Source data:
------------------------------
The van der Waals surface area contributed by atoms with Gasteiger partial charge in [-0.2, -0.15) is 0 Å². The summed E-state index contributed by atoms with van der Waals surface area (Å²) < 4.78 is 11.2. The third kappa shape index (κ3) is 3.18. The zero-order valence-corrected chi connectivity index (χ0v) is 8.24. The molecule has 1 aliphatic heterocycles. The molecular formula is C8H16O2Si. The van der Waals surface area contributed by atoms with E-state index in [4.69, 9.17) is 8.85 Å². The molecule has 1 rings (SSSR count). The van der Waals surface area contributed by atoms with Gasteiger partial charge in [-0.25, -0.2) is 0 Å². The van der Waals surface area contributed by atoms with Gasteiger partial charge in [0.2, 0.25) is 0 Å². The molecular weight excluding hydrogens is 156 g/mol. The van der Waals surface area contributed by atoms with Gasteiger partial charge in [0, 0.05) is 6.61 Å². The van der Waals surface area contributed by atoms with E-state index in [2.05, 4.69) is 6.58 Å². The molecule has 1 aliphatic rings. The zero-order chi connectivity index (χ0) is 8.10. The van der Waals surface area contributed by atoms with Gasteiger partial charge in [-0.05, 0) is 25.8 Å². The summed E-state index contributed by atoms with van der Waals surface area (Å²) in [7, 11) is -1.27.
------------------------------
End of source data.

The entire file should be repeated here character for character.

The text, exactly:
The van der Waals surface area contributed by atoms with Gasteiger partial charge in [-0.2, -0.15) is 0 Å². The summed E-state index contributed by atoms with van der Waals surface area (Å²) < 4.78 is 11.2. The third kappa shape index (κ3) is 3.18. The zero-order valence-corrected chi connectivity index (χ0v) is 8.24. The molecule has 1 aliphatic heterocycles. The molecular formula is C8H16O2Si. The van der Waals surface area contributed by atoms with E-state index in [4.69, 9.17) is 8.85 Å². The molecule has 1 rings (SSSR count). The van der Waals surface area contributed by atoms with Gasteiger partial charge in [-0.25, -0.2) is 0 Å². The van der Waals surface area contributed by atoms with Gasteiger partial charge in [0.2, 0.25) is 0 Å². The molecular weight excluding hydrogens is 156 g/mol. The van der Waals surface area contributed by atoms with Gasteiger partial charge in [0, 0.05) is 6.61 Å². The van der Waals surface area contributed by atoms with E-state index in [2.05, 4.69) is 6.58 Å². The molecule has 1 aliphatic rings. The zero-order chi connectivity index (χ0) is 8.10. The van der Waals surface area contributed by atoms with Gasteiger partial charge in [-0.05, 0) is 25.8 Å². The summed E-state index contributed by atoms with van der Waals surface area (Å²) in [7, 11) is -1.27.